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24 Apr 12 #326287 by cookie2
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Yes I am sure she will object too. And if your grounds for the objection are as you state, you''ve ticked the box "the spouse or civil partner having the benefit of the rights has signed the release below", and she clearly has NOT signed the release below, then I think her objection to your objection will be upheld.

To be honest I think you''re barking up completely the wrong tree here. Rather than spend time and effort on the HR1, you should be getting the divorce and the finances of the marriage sorted. Then you can simply send the HR4 together with the Decree Absolute and she''ll have no grounds to object.

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24 Apr 12 #326297 by apower
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his solictors are dealing with this at the moment and are in the process of discussing the notice with her solictors so that is all in hand. At the end of the day id the notice isnt removed, and we cant come to an agreement about the removal of the notice, we will take it to court ASAP, if we lose this buyer we stand to lose an estimated £10k in equity plus costs we have incurred so far

I am just trying to cover all angles with the HR4 form and surely if we had no grounds to object they would of said so this monring and wouldnt of served her notice of our objection.

The land registry have NOT rejected our objection in the HR4 form which they can do if they think it is a groundless claim/objection... this is what they have told me, so i dont think its a waste of time.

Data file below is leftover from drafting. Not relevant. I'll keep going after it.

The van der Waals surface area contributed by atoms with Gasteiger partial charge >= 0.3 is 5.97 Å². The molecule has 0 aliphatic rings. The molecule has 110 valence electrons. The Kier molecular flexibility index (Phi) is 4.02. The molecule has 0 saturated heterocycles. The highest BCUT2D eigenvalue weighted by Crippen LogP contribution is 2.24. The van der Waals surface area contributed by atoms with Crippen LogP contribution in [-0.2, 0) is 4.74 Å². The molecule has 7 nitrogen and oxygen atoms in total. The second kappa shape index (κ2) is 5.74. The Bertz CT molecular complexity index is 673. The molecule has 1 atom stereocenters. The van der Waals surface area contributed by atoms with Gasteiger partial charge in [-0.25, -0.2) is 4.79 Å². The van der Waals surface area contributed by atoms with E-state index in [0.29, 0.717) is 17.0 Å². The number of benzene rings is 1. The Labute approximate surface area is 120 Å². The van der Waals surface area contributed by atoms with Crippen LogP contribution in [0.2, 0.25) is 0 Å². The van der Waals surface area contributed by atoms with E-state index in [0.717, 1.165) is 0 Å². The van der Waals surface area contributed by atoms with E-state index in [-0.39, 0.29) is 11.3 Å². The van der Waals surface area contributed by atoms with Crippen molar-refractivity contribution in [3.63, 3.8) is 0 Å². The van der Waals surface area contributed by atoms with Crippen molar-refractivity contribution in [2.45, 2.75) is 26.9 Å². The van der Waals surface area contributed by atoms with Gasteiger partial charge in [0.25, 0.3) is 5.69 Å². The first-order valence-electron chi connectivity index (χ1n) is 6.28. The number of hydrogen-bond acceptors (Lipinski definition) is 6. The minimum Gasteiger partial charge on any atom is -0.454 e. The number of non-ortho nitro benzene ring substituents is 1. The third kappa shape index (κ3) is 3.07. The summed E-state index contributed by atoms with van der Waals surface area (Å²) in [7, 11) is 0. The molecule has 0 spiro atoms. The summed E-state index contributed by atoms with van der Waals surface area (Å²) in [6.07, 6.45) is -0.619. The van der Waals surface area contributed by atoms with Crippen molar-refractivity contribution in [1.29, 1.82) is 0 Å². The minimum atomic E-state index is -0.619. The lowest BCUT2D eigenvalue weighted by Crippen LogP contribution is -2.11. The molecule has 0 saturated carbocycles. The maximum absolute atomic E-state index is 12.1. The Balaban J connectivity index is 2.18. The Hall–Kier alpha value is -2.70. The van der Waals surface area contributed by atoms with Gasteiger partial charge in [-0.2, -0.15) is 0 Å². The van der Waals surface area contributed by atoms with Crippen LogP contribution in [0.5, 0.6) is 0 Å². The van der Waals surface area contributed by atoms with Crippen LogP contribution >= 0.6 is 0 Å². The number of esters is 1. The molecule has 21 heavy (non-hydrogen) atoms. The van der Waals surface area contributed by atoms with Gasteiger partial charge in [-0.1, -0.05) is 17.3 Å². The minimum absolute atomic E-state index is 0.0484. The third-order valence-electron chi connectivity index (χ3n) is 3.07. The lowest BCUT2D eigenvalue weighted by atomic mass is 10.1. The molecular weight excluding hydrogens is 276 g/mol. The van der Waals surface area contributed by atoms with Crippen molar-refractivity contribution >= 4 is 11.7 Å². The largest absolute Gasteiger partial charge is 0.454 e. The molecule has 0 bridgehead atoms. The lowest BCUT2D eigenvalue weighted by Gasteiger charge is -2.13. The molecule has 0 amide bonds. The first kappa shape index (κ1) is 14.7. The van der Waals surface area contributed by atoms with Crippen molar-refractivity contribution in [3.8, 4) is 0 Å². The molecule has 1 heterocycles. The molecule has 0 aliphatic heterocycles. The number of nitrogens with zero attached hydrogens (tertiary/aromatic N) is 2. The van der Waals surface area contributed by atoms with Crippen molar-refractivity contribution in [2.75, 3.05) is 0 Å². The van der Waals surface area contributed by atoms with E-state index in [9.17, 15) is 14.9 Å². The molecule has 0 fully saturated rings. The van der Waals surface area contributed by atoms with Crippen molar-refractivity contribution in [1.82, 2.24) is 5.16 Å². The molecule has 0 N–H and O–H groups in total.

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24 Apr 12 #326302 by cookie2
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Good luck, I think the only winners here will be the solicitors.

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24 Apr 12 #326312 by apower
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yes but arent they usually the ones that benefit! Thanks :)

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24 Apr 12 #326344 by survive
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Just a thought on this subject, as it sounds like it could get really messy.

Until you are legally divorced and a Consent Order agreed either mutually or as part of an ancillary releif hearing, I don''t think you can just sell property becuase it was in your name and you owned it prior to marriage. Normally, all assetts become marital assetts and "go into the pot" for distribution. Unless it was a really short marriage.

I really understand your predicament here, but be careful about trying to take the law into your own hands as it may backfire on you. It would be far better to get a proper agreement drawn up on the split of assetts.

I appreciate you may lose 10k but in the long run, if this all ended up in court with a FH, it would cost more than that in legal fees alone.

Good Luck

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